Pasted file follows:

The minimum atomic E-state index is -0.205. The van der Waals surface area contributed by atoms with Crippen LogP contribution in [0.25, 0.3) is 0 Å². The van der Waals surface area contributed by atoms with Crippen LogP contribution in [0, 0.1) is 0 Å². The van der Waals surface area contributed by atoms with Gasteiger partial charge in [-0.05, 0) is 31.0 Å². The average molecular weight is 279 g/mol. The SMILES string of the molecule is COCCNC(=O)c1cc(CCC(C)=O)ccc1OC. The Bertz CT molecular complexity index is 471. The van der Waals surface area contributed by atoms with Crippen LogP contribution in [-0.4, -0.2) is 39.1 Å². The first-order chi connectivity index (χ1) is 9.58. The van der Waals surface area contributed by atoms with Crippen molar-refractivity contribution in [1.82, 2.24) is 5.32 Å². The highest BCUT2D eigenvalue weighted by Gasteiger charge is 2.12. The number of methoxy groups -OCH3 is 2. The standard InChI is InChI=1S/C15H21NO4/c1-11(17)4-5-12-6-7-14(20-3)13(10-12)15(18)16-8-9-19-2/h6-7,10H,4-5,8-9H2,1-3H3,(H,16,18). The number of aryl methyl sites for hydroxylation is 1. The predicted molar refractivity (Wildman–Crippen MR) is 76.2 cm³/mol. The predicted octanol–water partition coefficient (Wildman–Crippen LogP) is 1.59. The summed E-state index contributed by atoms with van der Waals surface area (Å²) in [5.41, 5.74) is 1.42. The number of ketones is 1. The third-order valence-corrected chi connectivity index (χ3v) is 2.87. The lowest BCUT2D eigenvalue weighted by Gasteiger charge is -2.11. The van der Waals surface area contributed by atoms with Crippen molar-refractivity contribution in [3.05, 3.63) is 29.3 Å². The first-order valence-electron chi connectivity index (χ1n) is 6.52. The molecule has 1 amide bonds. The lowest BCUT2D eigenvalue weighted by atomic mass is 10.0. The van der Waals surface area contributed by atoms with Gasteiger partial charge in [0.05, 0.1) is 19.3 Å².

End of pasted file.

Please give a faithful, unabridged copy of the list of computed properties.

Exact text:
The minimum atomic E-state index is -0.205. The van der Waals surface area contributed by atoms with Crippen LogP contribution in [0.25, 0.3) is 0 Å². The van der Waals surface area contributed by atoms with Crippen LogP contribution in [0, 0.1) is 0 Å². The van der Waals surface area contributed by atoms with Gasteiger partial charge in [-0.05, 0) is 31.0 Å². The average molecular weight is 279 g/mol. The SMILES string of the molecule is COCCNC(=O)c1cc(CCC(C)=O)ccc1OC. The Bertz CT molecular complexity index is 471. The van der Waals surface area contributed by atoms with Crippen LogP contribution in [-0.4, -0.2) is 39.1 Å². The first-order chi connectivity index (χ1) is 9.58. The van der Waals surface area contributed by atoms with Crippen molar-refractivity contribution in [1.82, 2.24) is 5.32 Å². The highest BCUT2D eigenvalue weighted by Gasteiger charge is 2.12. The number of methoxy groups -OCH3 is 2. The standard InChI is InChI=1S/C15H21NO4/c1-11(17)4-5-12-6-7-14(20-3)13(10-12)15(18)16-8-9-19-2/h6-7,10H,4-5,8-9H2,1-3H3,(H,16,18). The number of aryl methyl sites for hydroxylation is 1. The predicted molar refractivity (Wildman–Crippen MR) is 76.2 cm³/mol. The predicted octanol–water partition coefficient (Wildman–Crippen LogP) is 1.59. The summed E-state index contributed by atoms with van der Waals surface area (Å²) in [5.41, 5.74) is 1.42. The number of ketones is 1. The third-order valence-corrected chi connectivity index (χ3v) is 2.87. The lowest BCUT2D eigenvalue weighted by Gasteiger charge is -2.11. The van der Waals surface area contributed by atoms with Crippen molar-refractivity contribution in [3.05, 3.63) is 29.3 Å². The first-order valence-electron chi connectivity index (χ1n) is 6.52. The molecule has 1 amide bonds. The lowest BCUT2D eigenvalue weighted by atomic mass is 10.0. The van der Waals surface area contributed by atoms with Gasteiger partial charge in [0.05, 0.1) is 19.3 Å².